don’t normally have any problems talking. In fact, a friend fairly recently described me as being able to “talk the hind leg off a donkey- and back on again!”. Whilst I’ve never attempted donkey surgery, it is true that I am very proud of my Guiding names. Whilst my Brownies know me as Brown Owl, certain of the leaders know me as “Rent-a-Gob”. Honour like that is hard won – I want to put it on a business card!
Bizarrely though, the last couple of days have been emotionally – well, strange. Stranger than normal, anyway. On Wednesday, I spoke at a small service held by my incredible and wonderful church (no, the vicar isn’t paying me!) to mark the 16 Days of Activism on Gender Violence. Unusually for me I shared some of my own story and experience as well as that of a very dear friend, sadly killed by an honour killing. I’ve basically told this story in person once – I’ve written about it, but speaking about it (and trying to retain composure!) was a lot harder, and it’s left me feeling a little drained. Friends who asked me how it went mostly got a hissed “never again!”
But then. Then I read the 2014 Girls Attitudes Survey. It’s a piece of research done every year by Girlguiding UK, exploring the attitudes of girls and young women to various different issues. This year, they asked about violence against women. I’m not one for statistics, largely because mention of maths makes me come out in hives, but here are some truly frightening ones.
1200 girls and young women between 7 and 21 were surveyed. Over a third of 11-21 year olds knew someone who had been subject to controlling or abusive behaviour from a partner. 3 in 5 of the 13-21 year olds have experienced sexual harrassment at school or college in the last year. One in 5 have experienced unwanted sexual attention, with one in 7 reporting this as frequent. All told, a staggering 59% of the 13-21 year olds have experienced some form of sexual harrassment.
And here’s the frightening thing. They were then asked whether or not they reported this. 64% reported being told to ignore it by teachers – it was dismissed as “just boys mucking around”.
I got into a conversation yesterday. One of those irritating ones. where you work out what you want to say 30 minutes after the opportunity to say it. I was talking to someone who was telling me her experience of domestic violence – violence so severe she fled to Greece to escape it. And when I said I was truly sorry she’d been through that, she said this –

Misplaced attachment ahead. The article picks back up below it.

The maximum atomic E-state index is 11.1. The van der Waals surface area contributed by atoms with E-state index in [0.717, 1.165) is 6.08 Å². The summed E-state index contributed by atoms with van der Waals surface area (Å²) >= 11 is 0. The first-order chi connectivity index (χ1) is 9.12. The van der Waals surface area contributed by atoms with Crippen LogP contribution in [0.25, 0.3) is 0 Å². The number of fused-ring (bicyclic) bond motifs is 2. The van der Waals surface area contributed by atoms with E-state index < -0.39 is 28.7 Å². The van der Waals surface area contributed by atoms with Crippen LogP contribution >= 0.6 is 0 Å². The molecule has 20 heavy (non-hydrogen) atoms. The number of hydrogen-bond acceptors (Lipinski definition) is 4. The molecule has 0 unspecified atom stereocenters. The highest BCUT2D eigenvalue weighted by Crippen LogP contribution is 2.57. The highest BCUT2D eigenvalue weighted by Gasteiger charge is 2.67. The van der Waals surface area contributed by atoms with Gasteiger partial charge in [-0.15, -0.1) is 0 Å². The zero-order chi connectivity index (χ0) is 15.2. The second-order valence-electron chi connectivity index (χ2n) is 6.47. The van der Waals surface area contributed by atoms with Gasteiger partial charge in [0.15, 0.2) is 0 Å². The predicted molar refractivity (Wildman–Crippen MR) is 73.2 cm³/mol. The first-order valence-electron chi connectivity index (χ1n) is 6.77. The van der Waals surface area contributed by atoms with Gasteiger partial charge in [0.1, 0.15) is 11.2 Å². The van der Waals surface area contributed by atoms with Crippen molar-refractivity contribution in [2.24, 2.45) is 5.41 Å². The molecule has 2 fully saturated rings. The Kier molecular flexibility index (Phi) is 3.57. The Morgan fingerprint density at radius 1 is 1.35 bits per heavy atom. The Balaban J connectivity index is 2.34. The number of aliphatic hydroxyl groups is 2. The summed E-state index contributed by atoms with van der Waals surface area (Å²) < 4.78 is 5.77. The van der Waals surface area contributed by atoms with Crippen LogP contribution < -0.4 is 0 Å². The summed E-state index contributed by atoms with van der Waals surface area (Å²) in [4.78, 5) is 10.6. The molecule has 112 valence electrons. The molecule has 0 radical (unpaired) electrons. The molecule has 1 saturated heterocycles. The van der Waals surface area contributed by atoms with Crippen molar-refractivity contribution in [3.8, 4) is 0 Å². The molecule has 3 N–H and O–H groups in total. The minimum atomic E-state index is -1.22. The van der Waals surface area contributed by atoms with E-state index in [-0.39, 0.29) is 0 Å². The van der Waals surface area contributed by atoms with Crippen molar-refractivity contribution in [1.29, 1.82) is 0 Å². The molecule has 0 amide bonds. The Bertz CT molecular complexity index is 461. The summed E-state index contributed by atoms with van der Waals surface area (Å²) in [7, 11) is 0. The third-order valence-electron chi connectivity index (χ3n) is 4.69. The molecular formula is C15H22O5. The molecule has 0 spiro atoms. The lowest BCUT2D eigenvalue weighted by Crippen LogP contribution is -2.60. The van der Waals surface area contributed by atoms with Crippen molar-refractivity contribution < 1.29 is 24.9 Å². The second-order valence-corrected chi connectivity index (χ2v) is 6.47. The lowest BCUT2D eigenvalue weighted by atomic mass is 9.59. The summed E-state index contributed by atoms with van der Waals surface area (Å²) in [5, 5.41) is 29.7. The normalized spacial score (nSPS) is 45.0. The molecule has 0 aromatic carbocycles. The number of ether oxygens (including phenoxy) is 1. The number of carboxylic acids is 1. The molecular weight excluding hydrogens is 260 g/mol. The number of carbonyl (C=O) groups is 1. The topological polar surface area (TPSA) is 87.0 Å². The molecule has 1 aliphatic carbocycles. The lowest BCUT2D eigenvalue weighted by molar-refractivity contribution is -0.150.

“Oh well. I mean, it happens to everyone, doesn’t it? It’s just normal.”
And this is what I should have said..
No. No, it’s not normal. It might be common, but it’s not normal.
Normal? Normal is someone treating you for who you are. Normal is someone recognising the incredible value you hold as a human being, and honouring, respecting and loving that. Normal is a relationship of mutual equality and mutual responsibility.
And yet, normal for so many of our young people is harrassment, sexism, and abuse. And we sit and wonder why we have an endemic gender violence problem, when right from the very beginning we’re ocnditioning our young people to believe that girls are either delicate little flowers or objects to be possessed, and boys are macho idiots who just can’t help themselves.When we buy into crap like this, we do everyone a disservice. We underestimate the intelligence of the boys and the strength of the girls. And so the lie continues.
And it’s things like this that give me the impetus to fight. Because we can enact laws, but until we change attitudes, there will always be a way round them. And yet when we stand up and yell, when we truly tell our young women that they are beautiful and precious, when we open the cupboard and let the scary and shameful secret out – that’s when we’re gonna change things.
For me, it’s crystallised a resolution. There is probably quite a lot I need to shut up about – but this will never be one. Though it’s painful and agonising, I’ll keep shouting, keep sharing, until people really get that there is hope.
Abuse is not normal. Oppression is not normal. What happened to me, what happened to Amira – this isn’t normal. And we don’t have to accept it. Actually, we have a duty not to. To unleash that divine spark of discontent until the whole world sits up and takes notice.
Keep agitating. Keep fighting. Keep going. It doesn’t have to be like this. And when we let it happen, when we stay silent, when we refuse to get involved because “it’s not my problem?”. That’s when we become part of the problem.
Here’s to being the solution!